Hopefully, with all this stuff going on you can understand why I am going to blog if and only if I have time over the next 50 days.  My to do list is insane, and I can’t keep up with all the items that need decisions.  I hope you understand!  As such, I am going to take off and get some of these things done.  Until next time …. and always email me with any questions.

 

 

 

10 BBL Brewhouse for Sale

During the process of starting a brewery and writing a blog about starting a brewery, I have met and continue to meet many fascinating people.  These are people who are willing to do as others have before us, and risk everything they have achieved in order to start a business.  You see all sorts of personalities and business ideas come through, and they run the range from amazing to crazy.  Some people have leased a space without even having a business plan, and others have strong marketing backgrounds, and others lots of home brewing but no commercial brewing experience, etc, etc.

One of the groups that I have recently met purchased a brewhouse with the hopes of using it for their own purposes, but their circumstances have changed and they are looking to sell this.  So there isn’t much more to say than this:  If you are looking for a 10BBL brewhouse with all the parts and potentially someone to help consult with you, send me an email, and I can connect the two of you.  I don’t know the price, and I don’t even know all the equipment that is included in this set-up, but from the quality of the individual who is selling it, I am sure it will work out well.

If anyone you know is looking for used equipment, please pass along this information.  I know it is very difficult to find equipment in the marketplace, given the growth of craft beer throughout North America.  Having  an inside line like this can be a huge help in starting a business and saving cash on the most important part of your business.

As always, send any information to:

startingacraftbrewery@gmail.com

 

The Cooler

Busy doesn’t even begin to describe our life right now.  We are so busy trying to get things organized with regards to all aspects of this brewery, it is literally starting to make us crazy.  We are dealing with it the best we can, but it seems we are taking less and less time to make constantly more important decisions.  There is just no time to think, it is more of a reactionary process now.  One of these things we have been reacting to over the past few months is the cooler.

Early on in the process of building a brewery, you will need to make some decisions around the cooler.  Most likely, the first will be where the heck to put the thing.  There is a bunch of factors in making that decision, like if you will have a tasting room, where are your shipping docks, how high are your ceilings all over the warehouse, how much space do you have, etc.  Generally speaking, if you are going for a model that has a tasting room, and you are planning for some production, make sure you put your cooler very near the tasting room, and make it big enough for whatever your beer sales are at year 3.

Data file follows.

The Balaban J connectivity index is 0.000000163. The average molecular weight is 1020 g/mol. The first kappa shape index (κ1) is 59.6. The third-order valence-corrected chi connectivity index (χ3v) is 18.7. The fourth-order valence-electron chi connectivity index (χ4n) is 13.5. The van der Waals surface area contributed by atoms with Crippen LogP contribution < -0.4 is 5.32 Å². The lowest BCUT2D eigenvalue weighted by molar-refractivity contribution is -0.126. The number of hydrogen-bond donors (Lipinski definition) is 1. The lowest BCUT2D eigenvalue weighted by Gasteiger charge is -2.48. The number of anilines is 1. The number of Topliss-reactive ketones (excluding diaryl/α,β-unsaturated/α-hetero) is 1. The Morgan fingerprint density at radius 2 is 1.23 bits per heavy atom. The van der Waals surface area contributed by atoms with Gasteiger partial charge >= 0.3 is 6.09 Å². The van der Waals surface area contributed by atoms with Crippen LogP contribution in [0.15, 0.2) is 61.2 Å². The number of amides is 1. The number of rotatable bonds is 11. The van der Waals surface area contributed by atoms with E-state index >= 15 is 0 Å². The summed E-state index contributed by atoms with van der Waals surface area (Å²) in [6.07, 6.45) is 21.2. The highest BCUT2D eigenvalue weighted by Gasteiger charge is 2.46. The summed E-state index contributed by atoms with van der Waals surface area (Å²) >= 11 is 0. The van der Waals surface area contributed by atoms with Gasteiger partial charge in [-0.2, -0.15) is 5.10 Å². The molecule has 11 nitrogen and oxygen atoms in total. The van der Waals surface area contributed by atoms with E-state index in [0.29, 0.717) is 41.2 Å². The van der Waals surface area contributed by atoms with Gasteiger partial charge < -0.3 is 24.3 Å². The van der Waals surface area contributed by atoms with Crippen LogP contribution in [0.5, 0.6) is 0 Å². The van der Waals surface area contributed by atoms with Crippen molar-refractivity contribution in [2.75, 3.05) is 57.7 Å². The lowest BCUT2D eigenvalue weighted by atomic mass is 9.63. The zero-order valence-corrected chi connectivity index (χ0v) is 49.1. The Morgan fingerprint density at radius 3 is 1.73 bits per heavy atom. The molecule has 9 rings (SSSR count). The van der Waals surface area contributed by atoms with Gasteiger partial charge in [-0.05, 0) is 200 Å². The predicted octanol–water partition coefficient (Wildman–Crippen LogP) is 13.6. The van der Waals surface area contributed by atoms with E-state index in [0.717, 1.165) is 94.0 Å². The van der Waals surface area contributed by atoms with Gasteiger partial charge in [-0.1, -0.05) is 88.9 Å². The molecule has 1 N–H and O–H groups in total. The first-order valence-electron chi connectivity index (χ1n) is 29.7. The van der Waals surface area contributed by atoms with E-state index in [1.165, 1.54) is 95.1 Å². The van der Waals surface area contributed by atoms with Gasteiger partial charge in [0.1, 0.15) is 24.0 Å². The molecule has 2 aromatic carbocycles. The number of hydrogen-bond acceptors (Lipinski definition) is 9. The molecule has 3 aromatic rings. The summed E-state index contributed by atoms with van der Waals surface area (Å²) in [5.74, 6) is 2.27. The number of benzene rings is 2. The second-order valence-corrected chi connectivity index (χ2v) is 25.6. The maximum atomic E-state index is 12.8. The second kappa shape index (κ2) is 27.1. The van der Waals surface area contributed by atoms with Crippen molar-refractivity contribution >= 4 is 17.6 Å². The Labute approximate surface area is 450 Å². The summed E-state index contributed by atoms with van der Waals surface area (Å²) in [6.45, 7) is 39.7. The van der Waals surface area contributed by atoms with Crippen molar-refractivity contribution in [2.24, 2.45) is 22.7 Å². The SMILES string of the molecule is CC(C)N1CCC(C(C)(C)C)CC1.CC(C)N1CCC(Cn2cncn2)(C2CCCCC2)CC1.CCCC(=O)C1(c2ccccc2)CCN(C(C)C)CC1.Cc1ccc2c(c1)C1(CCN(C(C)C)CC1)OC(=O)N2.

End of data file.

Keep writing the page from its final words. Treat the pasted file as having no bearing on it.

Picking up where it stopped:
After you pick out the location, things start becoming more and more detailed in your decisions.  A big one is whether you want to have your cooler pre-fabricated or built on site.  A pre-fab cooler is a quicker option, but you may not get exactly what you want.  Also, depending on the size of the cooler, you may need to build a box around it to support it.  There are some coolers that are not meant to support any weight above them.  If you build your own, there are engineering costs, and the time and effort of putting the things together.  The bigger you build it, the more the costs for everything like labour, materials and professionals.

We also did a few extra things in our cooler that has made it more expensive, but will enable us to have a more functional cooler, and one that works better with our situation.

  • We insulated the ground beneath our concrete to R20.  This was an extra few thousand dollars to do this in extra digging, dirt removal, labour and materials, but we hope the energy savings will benefit us moving forward.  Cool air falls after all, so we thought best to insulate the floors.
  • Since we poured new floors underneath the cooler, we put in drainage.  I think Iain would say that drainage is a must in a cooler, but it can be a time consuming and difficult process.  We just decided to put all new concrete down, so we didn’t have to worry about these things …. we just did it.
  • And since we put in new floors we also put a slope on the concrete so water would run to the drains.
  • Make sure you put footings all around the cooler for the walls to sit on.  Since the cooler will be wet and damp, you should avoid having the walls touch the ground.
  • We made our cooler structural, so that we could store boxes, pallets and other stuff up top of it.
  • Don’t use drywall on the inside of your cooler … even the stuff that is rated to handle wet situations.  You can talk to Dave Varga about that one, as he told us at 33 acres they want to rip it all out.  Use marine grade plywood.
  • If you have any breaks in your moisture barrier, you will moisture in your cooler.  So plug these holes.